The Bengals front office and Senior Producer Greg Cosell of NFL Films have something in common: Both had A.J. Green listed as the #1 overall player in the 2011 NFL draft.
“He is unbelievable,” Cosell told me recently. “When you watch him on tape, he’s just a ‘wow’ player. He is so smooth that you lose sight of the fact that he is almost 6’4” and nearly 210 pounds. He moves like a much smaller guy. He’s so smooth and fluid and has such great explosion – to me he’s an absolute joy to watch. He’s my favorite wide receiver to watch.”
But there wasn’t much of Green to see in the first half of Saturday’s 19-13 playoff loss in Houston.
Andy Dalton threw 10 passes in the first 30 minutes and none of them were tossed in the direction of Green. Five were thrown for Jermaine Gresham, three to Marvin Jones, and two to BenJarvus Green-Ellis.
“A couple of times Andy took off and ran when A.J. was the number one target,” said head coach Marvin Lewis. “But he can’t force the ball into coverage. He’s got to read the coverage and throw the ball into the weakness of the coverage. That’s what you want him to do. He can’t give in to ‘Oh A.J. didn’t touch the ball here.’ He’s got to make sure that he’s doing it the way it’s designed.”
“I would love to get the ball on every play but when they double me there are other guys on the team that can make plays,” said Green. “I tried to make plays whenever my number was called but we didn’t make enough as a whole team to come away with a win.”
It was clear that the Bengals coaching staff thought that the Texans defense was vulnerable up the middle and that Gresham would have opportunities, but it’s hard to fathom not throwing to Green at all for a half.
“You have to do what you do,” said my partner on the radio broadcasts Dave Lapham. “You can’t say, ‘OK, they’re playing Cover 2 and Jermaine Gresham is going to be on a linebacker or a nickel defensive back that he can physically dominate.’ Baloney. A.J. Green got you to the dance. I don’t care what the game plan was. You cannot go an entire half without putting the ball in his hands one time.”
To their credit, the Bengals adjusted in the second half as Green was targeted 11 times and caught five passes for 80 yards.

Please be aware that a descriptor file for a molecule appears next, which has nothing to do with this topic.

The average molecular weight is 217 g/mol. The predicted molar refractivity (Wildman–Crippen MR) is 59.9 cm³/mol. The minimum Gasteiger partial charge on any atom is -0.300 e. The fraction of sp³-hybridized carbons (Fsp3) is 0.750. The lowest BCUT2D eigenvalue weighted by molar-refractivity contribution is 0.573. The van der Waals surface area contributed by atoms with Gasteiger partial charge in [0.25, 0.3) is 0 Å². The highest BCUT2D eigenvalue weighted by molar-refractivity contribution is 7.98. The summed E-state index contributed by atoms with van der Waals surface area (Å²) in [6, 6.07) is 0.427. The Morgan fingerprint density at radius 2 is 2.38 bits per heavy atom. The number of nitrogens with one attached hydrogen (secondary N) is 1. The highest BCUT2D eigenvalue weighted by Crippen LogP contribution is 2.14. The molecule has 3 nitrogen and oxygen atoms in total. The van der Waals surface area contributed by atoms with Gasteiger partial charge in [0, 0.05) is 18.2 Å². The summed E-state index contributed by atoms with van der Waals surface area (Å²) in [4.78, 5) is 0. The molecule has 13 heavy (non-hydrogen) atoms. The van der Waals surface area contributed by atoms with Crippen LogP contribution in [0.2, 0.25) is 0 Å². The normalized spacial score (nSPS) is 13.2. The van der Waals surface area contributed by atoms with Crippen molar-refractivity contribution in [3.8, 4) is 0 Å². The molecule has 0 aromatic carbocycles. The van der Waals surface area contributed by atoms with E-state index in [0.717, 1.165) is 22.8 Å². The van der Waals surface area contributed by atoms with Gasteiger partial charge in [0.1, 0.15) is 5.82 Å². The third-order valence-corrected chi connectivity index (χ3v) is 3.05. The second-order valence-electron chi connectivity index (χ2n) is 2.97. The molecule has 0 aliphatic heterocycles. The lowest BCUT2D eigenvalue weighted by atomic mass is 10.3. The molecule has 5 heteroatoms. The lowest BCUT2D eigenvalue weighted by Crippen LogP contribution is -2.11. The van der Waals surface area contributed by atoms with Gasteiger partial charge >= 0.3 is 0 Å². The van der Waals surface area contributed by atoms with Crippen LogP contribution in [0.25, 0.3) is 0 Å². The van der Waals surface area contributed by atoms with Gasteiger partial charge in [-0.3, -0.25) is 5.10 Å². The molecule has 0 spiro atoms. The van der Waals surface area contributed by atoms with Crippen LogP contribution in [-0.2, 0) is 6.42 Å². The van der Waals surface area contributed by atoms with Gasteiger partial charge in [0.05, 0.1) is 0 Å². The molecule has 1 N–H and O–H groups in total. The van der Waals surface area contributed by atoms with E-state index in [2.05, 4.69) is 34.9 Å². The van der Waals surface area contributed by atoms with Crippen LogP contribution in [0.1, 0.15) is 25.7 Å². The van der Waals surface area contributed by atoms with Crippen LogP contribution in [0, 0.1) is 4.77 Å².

“We want to get the ball to A.J. as much as we can, and in the second half we were able to move him around a little bit and make some plays,” said Lewis.
Unfortunately, the Bengals were not able to connect with Green on a play that would have given them the lead with less than three minutes to go.
On third-and-11 from the Houston 36-yard line, Green blew past Texans cornerback Johnathan Joseph and safety Danieal Manning and was open in the end zone, but Dalton’s heave was beyond A.J.’s grasp.
“I was digging and I laid out, but I couldn’t get a hand on it,” said Green. “We’re both young and that’s something that we need to work on. Our deep balls this whole year weren’t consistent enough. That’s me and him – both parts. That’s the stuff we need to work on in the off-season.
“Football is a game of inches and that’s one thing that we need to get better at. We need to capitalize when plays are presented our way. That’s the next step to being a great team.”
The Bengals made strides in 2012 as they improved their record to 10-6 and made back-to-back playoff appearances for the first time in 30 years. But the season ended exactly where it did one year ago – with a first round playoff loss in Houston.
“We were 3-5 and dug ourselves out of that hole to put ourselves in the playoffs,” said Green. “We won 10 games which is difficult in this league so I feel like we took a step. The next step is to get past the first round.”
“We have to get better,” said Coach Lewis. “We can’t be satisfied with where we are. We’re not going to New Orleans, so we’re not satisfied. We have to push ahead and get better.”
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